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Yesterday's passage of comprehensive health reform no doubt opens a Pandora's box. And while legal challenges may eventually block its full implementation, an outright repeal is unlikely, which means many—if not most—provisions will remain in effect.

One such provision is the creation of a pathway for follow-on biologics ("FOBs", or generic biologics)—new versions of innovator products. For years, the industry has been at an impasse over data exclusivity and patent law.

A pathway now exists, for better or worse. Most likely better. Increased competition should benefit all parties: generic makers, payers, patients, and even innovators.

This morning, Steven Grossman of the HPS Group—and a veteran policy expert on the biopharmaceutical industry—posted an important article on his blog FDA Matters, which we've also published in our newsletter Perspectives. (Read here.)

He wrote:

The market was not waiting for the law to pass. Even though a legislatively-created FOB approval process was uncertain, Pfizer (PFE), Merck (MRK), Novartis (NVS), Teva (TEVA) and other major biopharmaceutical companies had already made decisions to be involved. Billions have already been spent or committed by companies before they knew the final FOB ground rules in the US.

More knowledge about the discovery, creation and manufacturing of biologics will be good for innovators, as much as imitators. Some of those biologically-similar products will themselves be innovative. As a result, many will require full approvals rather than being able to take advantage of an abbreviated FOB pathway.

Innovators will benefit from progress on characterizing biologic molecules, new testing methodologies and manufacturing improvements. To take a single example, the FOB market will force new investments in understanding immunogenicity that will benefit the entire industry, as well as patients.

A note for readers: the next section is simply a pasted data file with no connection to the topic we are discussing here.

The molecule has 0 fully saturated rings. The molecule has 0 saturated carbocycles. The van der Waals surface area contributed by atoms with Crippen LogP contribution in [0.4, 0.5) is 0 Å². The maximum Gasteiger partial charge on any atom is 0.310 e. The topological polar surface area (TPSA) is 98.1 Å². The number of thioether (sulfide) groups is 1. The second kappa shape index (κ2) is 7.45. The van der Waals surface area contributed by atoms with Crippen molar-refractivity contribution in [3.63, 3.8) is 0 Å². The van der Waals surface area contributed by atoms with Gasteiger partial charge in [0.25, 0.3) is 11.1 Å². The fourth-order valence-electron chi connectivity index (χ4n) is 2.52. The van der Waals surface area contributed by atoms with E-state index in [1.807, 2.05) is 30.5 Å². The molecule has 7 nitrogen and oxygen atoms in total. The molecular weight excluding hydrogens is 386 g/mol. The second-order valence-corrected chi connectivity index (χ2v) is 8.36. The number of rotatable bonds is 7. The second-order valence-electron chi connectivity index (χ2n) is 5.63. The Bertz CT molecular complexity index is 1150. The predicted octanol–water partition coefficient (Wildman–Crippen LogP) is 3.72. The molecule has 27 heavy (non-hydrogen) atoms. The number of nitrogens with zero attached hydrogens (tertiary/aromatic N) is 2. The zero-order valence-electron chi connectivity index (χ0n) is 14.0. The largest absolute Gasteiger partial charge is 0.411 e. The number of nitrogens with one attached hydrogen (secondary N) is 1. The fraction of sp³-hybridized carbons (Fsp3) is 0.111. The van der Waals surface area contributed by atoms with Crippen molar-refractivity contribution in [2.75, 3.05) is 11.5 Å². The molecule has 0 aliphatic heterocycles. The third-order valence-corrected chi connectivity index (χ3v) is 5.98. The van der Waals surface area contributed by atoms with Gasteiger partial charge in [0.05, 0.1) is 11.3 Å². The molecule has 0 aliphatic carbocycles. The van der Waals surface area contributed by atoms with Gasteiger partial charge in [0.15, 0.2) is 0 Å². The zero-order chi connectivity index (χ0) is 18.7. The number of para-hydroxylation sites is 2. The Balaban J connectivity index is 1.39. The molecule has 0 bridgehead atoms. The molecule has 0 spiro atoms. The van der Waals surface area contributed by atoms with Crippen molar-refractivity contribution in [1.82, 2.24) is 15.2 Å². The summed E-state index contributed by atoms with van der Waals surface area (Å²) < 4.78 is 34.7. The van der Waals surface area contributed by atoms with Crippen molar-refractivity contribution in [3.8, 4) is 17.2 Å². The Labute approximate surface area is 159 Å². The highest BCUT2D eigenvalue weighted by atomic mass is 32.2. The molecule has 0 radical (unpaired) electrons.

The question now is, what's next?

Expect more dollars invested in biotechnology and specialty pharmacy, the high value-added supply chain for these products. (Winners could include Medco (MHS), CVS, Express-Scripts (ESRX), and Magellan Health Services (MGLN).)

Market movement won't occur overnight. It could take five years or more to gather momentum. It's not just product development cycles and legal challenges that affect this, but also supply chain imbalances.

That momentum will be substantial.

Mandated use of electronic health record and ICD-10 implementation will facilitate this momentum by enabling greater specificity in care delivery and establishing more efficient reimbursement.

Because personalized medicine cannot occur without a more competitive marketplace for biopharmaceutical products—and the FDA has been reluctant to approve follow-on products without a pathway—the creation of a pathway is essential to medicine's evolution, and therefore unlikely to be repealed.

Of course, this doesn't mean lawmakers won't alter its details, the 12-year exclusivity period or patent provisions.

Just the basic construction of a pathway should be enough to accelerate powerful market momentum.

Disclosure: No positions

Source: Biotechnology Gets Shot in the Arm